5) How would you describe the methodology of the article?

I would say Iyengar’s methodology is historical and literary. I would hone in on “historical” by saying she is mostly interested in history of ideas/intellectual history, as it manifests itself through philosophical writings and scientific texts. As it concerns the literary, Iyengar’s reading is critical within the historical context she provides. She reads the two works by Cavendish to show precisely how her literary writings exist to counterbalance her philosophical/scientific writings, as well as other writings of this kind in her era.

6) Is the article interdisciplinary in nature and/ or rooted within the specific discipline of English?

I would say it’s interdisciplinary to the extent that all English scholarship these days is, more or less, expected to be interdisciplinary. The “other” disciplines she looks at are history and philosophy, all within the purview of the humanities. Though one could argue that it’s interdisciplinary in its grappling with science, I would say it’s more about the history of science. So I guess I would classify this as a pretty standard species (ha) of English scholarship.

7) How does the article use/ draw on literary theory or philosophy? History?

I think I pretty much covered history and philosophy. As far as literary theory is concerned, I’m not sure I see any. Iyengar is building off of a large tradition of scholarship looking at race in the early modern period, which I would generally categorize as Foucauldian in its genealogical approach to race (what isn’t Foucauldian these days, though?).

8) How does the article use secondary sources/ work of other critics generally? How does it stake out new territory?  Are you convinced of its originality?

Iyengar tends to group her critics in her notes. She does bounce off of specific critics here and there (Rosemary Kegl and CARRIE HINTZ come to mind), but mostly, critical sources are presented as a tradition that, sometimes, get extensively noted (the note on early modern race studies is particularly staggering, as well as her recapitulation of Cavendish studies). I’m convinced of its originality to the extent that “original” connotes “new” (isn’t it more about “newness” than “originality,” as per the Belcher?). I think Iyengar is onto something new in situating Cavendish’s work alongside messier, scarier “modern” subjects like race and gender, but I’m not sure she pushes far enough. She still seems to really want to, I don’t know, excuse Cavendish’s literary work? So I would say it’s new to the extent of her synthesis of Cavendish with EM race studies, but maybe not so new in what she has to say about this synthesis of materials.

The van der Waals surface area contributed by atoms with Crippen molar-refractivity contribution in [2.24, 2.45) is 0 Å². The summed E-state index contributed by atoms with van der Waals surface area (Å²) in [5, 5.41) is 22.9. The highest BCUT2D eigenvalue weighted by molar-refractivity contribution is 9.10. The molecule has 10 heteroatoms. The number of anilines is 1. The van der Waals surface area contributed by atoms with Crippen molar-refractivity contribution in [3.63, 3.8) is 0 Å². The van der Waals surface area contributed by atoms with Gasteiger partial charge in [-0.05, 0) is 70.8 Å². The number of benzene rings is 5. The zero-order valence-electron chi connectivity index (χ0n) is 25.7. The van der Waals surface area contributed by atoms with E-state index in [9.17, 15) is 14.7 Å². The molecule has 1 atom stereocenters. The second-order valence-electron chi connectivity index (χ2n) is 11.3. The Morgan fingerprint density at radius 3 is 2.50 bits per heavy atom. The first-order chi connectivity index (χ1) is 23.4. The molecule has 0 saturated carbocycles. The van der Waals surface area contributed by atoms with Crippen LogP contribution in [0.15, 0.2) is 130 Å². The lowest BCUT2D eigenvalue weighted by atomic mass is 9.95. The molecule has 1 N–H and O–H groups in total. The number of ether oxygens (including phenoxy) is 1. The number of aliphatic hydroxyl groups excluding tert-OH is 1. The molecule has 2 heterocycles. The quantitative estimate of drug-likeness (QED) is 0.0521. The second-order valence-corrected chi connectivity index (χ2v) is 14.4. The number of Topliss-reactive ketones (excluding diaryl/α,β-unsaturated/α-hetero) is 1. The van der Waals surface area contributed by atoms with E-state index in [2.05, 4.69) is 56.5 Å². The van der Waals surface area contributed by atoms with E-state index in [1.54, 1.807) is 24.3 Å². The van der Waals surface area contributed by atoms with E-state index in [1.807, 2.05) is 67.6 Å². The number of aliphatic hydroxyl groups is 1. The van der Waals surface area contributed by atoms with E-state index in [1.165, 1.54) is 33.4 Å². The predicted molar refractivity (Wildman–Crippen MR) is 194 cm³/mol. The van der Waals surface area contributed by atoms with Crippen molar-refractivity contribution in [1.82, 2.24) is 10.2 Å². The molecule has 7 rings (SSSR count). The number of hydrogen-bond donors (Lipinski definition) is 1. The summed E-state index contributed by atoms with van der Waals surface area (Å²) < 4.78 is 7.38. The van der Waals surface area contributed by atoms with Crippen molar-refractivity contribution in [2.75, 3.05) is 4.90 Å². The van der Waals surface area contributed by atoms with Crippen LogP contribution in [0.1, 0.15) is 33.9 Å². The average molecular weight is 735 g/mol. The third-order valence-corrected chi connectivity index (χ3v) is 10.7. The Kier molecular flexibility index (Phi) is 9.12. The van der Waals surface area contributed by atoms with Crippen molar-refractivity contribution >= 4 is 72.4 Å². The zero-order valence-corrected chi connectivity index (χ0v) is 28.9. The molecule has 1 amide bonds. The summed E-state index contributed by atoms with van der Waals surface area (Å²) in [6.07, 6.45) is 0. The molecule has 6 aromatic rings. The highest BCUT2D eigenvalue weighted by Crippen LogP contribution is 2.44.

9) Anything else you’d like to say about the article?

I liked this article because I found it to be pretty well written (but not mind-blowingly so) and informative. It reminded me a bit of how I write: somewhat plainly, but with some flashes here and there, especially at the ends of paragraphs when I know the reader is looking for/expecting some kind of payoff. I also appreciate when articles have demarcated sections, even if I’m not sure how/why they fit together. It makes it easier to use (and skim).

Speciesism in The Blazing World

by Stephen Spencer

For my research project, I will be investigating the representation of animals in Cavendish’s New Blazing World. I’m thinking about this in two ways. First, there are the human-animal hybrids (bird-men, bear-men, fish-men, the list goes on), who are often made the butt of satirical jabs at experimental science (the poor bear-men, for example, whose microscopes are the object of the Empress’s lampooning). Second, there are horses, who the Empress observes in England with the Duchess, with great fascination. When she returns to the Blazing World, the Emperor has established a whole infrastructure for breeding horses. My motivating question, at the outset, is simple: why are horses a privileged animal in this text? Why are they not held to the same kind of animalistic representation (i.e. instruments of satire) that bears, fish, worms, etc. are?